Question in Lords about STEM Academy I-Pad prize offer

Janet Downs's picture
Baroness Walmsley followed up a story first highlighted here on the Local Schools Network about the STEM Academy offering an inducement in a slanted survey to assess demand for the free school. She asked Lord Hill what the Department for Education was doing to ensure that evidence of demand for a proposed free school was not inflated by such dubious practices. Here is the exchange in the House of Lords:

"Baroness Walmsley: My Lords, does my noble friend agree that the quality of teaching of engineering and other science and technology subjects is important? Perhaps he will he join me in condemning the following practice. A survey was sent out to assess the demand for a 16 to 19 STEM free school, which offered an iPad as a prize for completion, and gave only one option on the question as to whether the school would be the person's first choice? That answer was yes. What is his department doing to identify such exaggerated demand, and will he specifically ban the offering of incentives and the use of unbalanced questions?

Lord Hill of Oareford: On the first point about the importance of STEM subjects and making sure that there are teachers able to teach them, as my noble friend will know, we are working hard to encourage the supply of those well qualified teachers. On her second point about the free school application, I am grateful to her for bringing it to my attention. It is the first time I have heard of it. I will refer it to the officials who will be carrying out the first sift of the applications, because the important test of evidence of demand must be genuine evidence of demand for a particular school."

Baroness Walmsley left this message on our earlier thread before she asked her question:

“I think these tactics are outrageous and amount to fraud. It just goes to show that the Liberal Democrats were right, when the Academies Act was going through Parliament, to ask that those who proposed to open one of these new schools should not be allowed to carry out the consultation. I’m afraid we failed to persuade the Government that this would risk distortion of the results.”

The Baroness is correct – any consultation to assess demand for a free school should be carried out by an independent third party. This incident raises the question: how many free school consultations are equally questionable?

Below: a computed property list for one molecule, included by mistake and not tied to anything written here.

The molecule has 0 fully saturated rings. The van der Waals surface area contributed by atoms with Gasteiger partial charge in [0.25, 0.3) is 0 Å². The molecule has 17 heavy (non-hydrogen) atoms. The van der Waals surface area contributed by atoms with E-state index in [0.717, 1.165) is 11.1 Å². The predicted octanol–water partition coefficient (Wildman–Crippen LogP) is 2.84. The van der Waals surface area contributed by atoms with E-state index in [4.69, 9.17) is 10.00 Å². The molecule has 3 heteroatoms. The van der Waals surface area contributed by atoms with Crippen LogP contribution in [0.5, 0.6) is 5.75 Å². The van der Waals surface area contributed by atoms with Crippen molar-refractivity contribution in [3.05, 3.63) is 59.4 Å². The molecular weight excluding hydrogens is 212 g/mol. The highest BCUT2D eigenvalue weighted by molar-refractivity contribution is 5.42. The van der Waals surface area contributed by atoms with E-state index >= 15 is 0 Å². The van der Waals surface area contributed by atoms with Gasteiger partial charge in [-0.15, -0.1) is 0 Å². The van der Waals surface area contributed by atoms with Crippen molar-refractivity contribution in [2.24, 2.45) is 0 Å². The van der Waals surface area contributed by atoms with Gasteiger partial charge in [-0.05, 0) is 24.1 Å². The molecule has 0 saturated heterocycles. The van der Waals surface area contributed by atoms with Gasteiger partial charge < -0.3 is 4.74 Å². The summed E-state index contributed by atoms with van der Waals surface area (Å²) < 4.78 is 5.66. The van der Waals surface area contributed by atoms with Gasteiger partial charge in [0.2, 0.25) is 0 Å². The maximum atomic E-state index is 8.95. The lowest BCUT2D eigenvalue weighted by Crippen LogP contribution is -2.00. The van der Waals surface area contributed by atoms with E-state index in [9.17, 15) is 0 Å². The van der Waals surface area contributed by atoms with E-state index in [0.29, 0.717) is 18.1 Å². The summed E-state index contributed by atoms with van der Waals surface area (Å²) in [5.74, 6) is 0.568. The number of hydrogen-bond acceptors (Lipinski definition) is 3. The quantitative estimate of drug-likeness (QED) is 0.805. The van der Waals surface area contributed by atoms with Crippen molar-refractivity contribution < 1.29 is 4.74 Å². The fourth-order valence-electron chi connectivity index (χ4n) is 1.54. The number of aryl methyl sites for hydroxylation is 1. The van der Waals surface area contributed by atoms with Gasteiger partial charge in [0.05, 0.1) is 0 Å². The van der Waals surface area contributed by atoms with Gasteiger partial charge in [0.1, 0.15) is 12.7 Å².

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Rebecca Hanson's picture
Fri, 16/03/2012 - 16:33

There was a thread last year which reported that petitions of highly dubious quality were not being checked.

Can anyone find that thread and does anyone know what the state of play is regarding this problem now?

Janet Downs's picture
Fri, 16/03/2012 - 17:08

Rebecca - is this the thread you were thinking of (link below) or did you have another one in mind?

Rebecca Hanson's picture
Fri, 16/03/2012 - 19:47

No it wasn't that one. It wasn't posted by Henry. It documented how one free schools proposal had used a petition that was 2 years out of date and wasn't fit for purpose and that that schools approval had exposed how the DFE wasn't actually checking the evidence.

I think it might have been from about March last year.

Rebecca Hanson's picture
Tue, 27/03/2012 - 19:54

It was this one:
Sorry I didn't notice your post here before Janet. I don't know why this site doesn't let me know about threads I've posted on any more!

Janet Downs's picture
Sat, 31/03/2012 - 11:43

UPDATE: I have heard from Michael Gove via my MP. This is what he said:

"Mrs Downs raised concerns about the use of prizes in a survey of potential parents by the STEM Academy, which is a proposed Free School in London. I can assure Mrs Downs that we will take full account of how the survey was conducted in assessing this Free School application."

Mr Gove did not answer my question asking what steps the DfE intended to take to prevent such dubious practices in the future.

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